Many grocery shoppers are embracing a simple strategy for combatting high food price inflation: Don’t buy as much.
Of about 2,000 U.S. adults with primary or shared food shopping responsibilities for their households, 72% report that they’re purchasing fewer items because of concern over elevated grocery inflation, according to a survey by data intelligence firm Morning Consult. That’s up from 64% in October 2021 and represents the same percentage as those who said they’re specifically worried about high grocery inflation versus inflation overall.
“The share of U.S. adults who say they are ‘very concerned’ about grocery inflation has remained high, even outpacing concern over inflation in general since Morning Consult began tracking in July,” Emily Moquin, food and beverage analyst at Morning Consult, wrote in a report on the poll findings which cover primarily the month of September. “Heightened concern over prices in this category is understandable, given that food represents the second-largest monthly expenditure for most people, behind only housing. Plus, the Consumer Price Index for food-at-home was up 13% year over year in September as prices for groceries continued to spike amid high demand and supply chain disruptions.”
Among grocery shoppers saying they’re putting fewer items in their cart or basket to save money, 19% report doing so rarely, 47% sometimes and 24% often. The share of those frequently opting to buy fewer products in order to save rose from 15% in October 2021, whereas respondents saying they do so sometimes dipped by one percentage point and consumers doing so rarely declined by 8 percentage points.
Other tactics cited by consumers to mitigate high grocery pricing include compare prices (83%), buy generic or store brands (81%), use coupons (65%), buy less meat (64%), shop at multiple stores (63%) and buy in bulk (62%).
“Amid widespread concern, shoppers are employing myriad tactics to save on grocery bills. In our latest survey, 82% of shoppers said they at least sometimes made an effort to save on groceries in the past month because of inflation,” Moquin explained in her analysis. “Consumers have consistently relied on these tactics, but recently a growing number have been employing a different approach: buying less overall.”
Unsurprisingly, lower-income households are more likely to cut back on grocery purchases as they feel inflation’s squeeze on their pocketbooks. For example, 27% of those surveyed with annual income of less than $50,000 said they often buy fewer items to save money, compared with 21% of those making $50,000 to $99,999 a year and with 19% of those with annual income of $100,000 or more.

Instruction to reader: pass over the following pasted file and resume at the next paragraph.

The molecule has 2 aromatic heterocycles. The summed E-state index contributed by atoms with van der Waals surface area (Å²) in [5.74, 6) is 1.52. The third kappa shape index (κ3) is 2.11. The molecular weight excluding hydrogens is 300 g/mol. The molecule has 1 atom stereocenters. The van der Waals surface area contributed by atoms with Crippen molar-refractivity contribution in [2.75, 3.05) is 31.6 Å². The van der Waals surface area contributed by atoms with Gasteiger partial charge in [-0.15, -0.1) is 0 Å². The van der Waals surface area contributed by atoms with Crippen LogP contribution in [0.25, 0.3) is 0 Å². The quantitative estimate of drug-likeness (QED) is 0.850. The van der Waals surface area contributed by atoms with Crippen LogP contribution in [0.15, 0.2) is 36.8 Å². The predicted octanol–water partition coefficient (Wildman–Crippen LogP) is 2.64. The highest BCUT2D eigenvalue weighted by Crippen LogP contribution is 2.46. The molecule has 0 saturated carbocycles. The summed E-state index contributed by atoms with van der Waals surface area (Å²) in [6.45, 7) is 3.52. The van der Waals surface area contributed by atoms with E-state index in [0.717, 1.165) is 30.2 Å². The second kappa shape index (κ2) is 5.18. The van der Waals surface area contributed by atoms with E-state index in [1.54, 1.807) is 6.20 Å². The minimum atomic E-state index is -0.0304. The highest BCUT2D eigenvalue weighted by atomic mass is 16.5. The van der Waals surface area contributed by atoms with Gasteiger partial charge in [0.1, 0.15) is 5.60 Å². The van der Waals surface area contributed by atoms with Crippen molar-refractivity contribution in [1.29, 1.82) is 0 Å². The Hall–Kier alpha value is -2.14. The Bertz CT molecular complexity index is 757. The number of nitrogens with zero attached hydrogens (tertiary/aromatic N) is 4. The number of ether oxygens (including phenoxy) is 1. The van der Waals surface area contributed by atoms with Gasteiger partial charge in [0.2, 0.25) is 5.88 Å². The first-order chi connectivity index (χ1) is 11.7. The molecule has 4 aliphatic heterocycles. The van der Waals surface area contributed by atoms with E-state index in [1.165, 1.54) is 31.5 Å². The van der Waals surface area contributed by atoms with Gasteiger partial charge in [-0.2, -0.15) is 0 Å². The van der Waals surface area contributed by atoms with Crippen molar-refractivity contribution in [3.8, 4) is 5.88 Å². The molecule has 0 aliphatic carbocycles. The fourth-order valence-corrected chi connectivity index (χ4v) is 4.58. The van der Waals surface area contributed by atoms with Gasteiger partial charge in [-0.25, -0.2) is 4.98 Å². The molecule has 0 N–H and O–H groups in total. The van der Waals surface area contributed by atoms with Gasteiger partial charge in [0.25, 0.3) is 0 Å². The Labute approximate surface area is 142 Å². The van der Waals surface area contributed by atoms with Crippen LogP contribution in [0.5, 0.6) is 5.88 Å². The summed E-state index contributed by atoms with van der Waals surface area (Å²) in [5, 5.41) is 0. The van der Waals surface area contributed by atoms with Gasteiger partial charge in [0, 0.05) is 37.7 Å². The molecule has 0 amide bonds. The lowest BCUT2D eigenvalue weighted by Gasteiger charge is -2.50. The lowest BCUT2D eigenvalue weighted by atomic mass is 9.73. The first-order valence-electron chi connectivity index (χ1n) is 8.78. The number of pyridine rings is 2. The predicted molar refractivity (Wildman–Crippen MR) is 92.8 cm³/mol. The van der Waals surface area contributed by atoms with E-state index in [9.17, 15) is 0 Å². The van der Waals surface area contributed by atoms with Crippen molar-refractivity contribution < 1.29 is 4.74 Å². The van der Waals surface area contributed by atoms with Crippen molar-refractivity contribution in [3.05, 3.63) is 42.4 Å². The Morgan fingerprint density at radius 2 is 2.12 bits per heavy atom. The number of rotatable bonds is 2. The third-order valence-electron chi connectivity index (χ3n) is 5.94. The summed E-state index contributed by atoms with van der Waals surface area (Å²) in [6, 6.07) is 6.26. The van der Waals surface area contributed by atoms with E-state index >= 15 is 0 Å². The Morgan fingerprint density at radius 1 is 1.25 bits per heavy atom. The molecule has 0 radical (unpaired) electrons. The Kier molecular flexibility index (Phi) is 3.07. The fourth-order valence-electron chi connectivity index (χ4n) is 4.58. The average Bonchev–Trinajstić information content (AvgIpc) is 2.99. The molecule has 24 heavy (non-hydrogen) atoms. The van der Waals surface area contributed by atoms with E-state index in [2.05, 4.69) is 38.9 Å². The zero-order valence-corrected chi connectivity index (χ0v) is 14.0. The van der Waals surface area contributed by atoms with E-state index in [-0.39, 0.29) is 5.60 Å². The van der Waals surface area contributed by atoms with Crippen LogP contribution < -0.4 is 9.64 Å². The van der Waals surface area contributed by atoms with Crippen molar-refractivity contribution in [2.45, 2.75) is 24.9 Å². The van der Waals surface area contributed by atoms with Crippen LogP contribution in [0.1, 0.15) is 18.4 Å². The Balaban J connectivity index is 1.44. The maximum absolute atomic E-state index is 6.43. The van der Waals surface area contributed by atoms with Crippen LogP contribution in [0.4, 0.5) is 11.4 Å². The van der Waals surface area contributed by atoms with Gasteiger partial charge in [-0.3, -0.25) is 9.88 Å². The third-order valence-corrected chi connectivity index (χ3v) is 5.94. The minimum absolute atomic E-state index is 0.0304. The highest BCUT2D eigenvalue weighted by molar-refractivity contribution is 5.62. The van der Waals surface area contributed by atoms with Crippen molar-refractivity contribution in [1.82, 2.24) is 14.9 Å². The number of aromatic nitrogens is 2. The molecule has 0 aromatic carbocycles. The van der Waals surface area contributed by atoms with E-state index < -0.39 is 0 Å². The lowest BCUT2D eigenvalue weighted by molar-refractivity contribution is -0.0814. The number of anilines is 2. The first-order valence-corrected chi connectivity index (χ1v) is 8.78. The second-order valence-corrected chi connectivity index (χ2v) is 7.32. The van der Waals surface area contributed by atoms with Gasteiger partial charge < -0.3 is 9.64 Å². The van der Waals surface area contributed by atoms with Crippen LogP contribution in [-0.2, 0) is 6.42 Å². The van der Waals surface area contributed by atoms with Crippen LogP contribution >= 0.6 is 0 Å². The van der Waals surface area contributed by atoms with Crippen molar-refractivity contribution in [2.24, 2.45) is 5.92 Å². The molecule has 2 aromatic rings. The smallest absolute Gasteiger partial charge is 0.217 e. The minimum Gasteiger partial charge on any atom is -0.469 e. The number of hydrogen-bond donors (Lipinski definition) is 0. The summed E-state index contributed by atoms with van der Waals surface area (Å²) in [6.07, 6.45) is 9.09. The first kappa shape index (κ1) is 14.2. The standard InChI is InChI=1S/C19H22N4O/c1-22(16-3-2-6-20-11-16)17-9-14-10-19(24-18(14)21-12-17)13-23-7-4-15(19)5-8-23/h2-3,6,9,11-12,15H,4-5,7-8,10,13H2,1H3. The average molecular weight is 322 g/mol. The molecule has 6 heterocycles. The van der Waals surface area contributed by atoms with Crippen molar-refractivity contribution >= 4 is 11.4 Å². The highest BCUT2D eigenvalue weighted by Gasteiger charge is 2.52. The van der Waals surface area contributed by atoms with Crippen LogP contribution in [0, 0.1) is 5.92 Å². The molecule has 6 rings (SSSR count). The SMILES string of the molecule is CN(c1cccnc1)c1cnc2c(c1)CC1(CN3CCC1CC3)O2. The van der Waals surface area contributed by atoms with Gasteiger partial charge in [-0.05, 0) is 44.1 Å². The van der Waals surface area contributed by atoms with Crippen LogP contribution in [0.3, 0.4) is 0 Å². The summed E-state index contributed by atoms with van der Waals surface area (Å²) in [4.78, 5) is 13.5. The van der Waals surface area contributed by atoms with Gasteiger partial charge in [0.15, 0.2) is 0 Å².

“This behavior is most common among people from lower-income households, who are more likely to have to stay within a monthly budget than higher earners. But those in the highest income range, earning at least $100,000 annually, are also 6 percentage points more likely to say they often buy less,” according to Moquin. “Age also plays a factor in determining who is most likely to rely on this particular cost-cutting behavior. Surprisingly, Gen Xers, not younger generations, are the most likely to report buying fewer items. Financial stress is weighing heavily on these adults.”
Consumer concern about rising prices also has spread to more categories across the store, she noted. The share of respondents worried about elevated prices remains the highest in meat (+3 points from October 2021) and produce (+5 points). Yet that concern has jumped in dairy (+10 points), beverages (+10 points), pantry items (+9 points) and ingredients (+8 points).
“Initially, consumers’ concerns centered on the categories they purchased the most frequently and where price increases may have been the most obvious. Nearly a year ago, high shares of consumers expressed concerns about rising prices in categories representing a greater dollar share of people’s grocery carts, like meat and produce,” Moquin observed. “Now, as prices have risen across the store, concern has also risen in less frequently purchased categories and categories that have experienced the most price growth.”
In the food-at-home segment, the sharpest 12-month price hikes for September came from cereals and bakery products (+16.2%), dairy and related products (15.9%) and other food at home (+15.7%). Of the remaining major grocery store food groups, year-over-year increases were 12.9% for nonalcoholic beverages; 10.4% for fruit and vegetables; and 9% for meat, poultry, fish and eggs, the U.S. Bureau of Labor Statistics reported.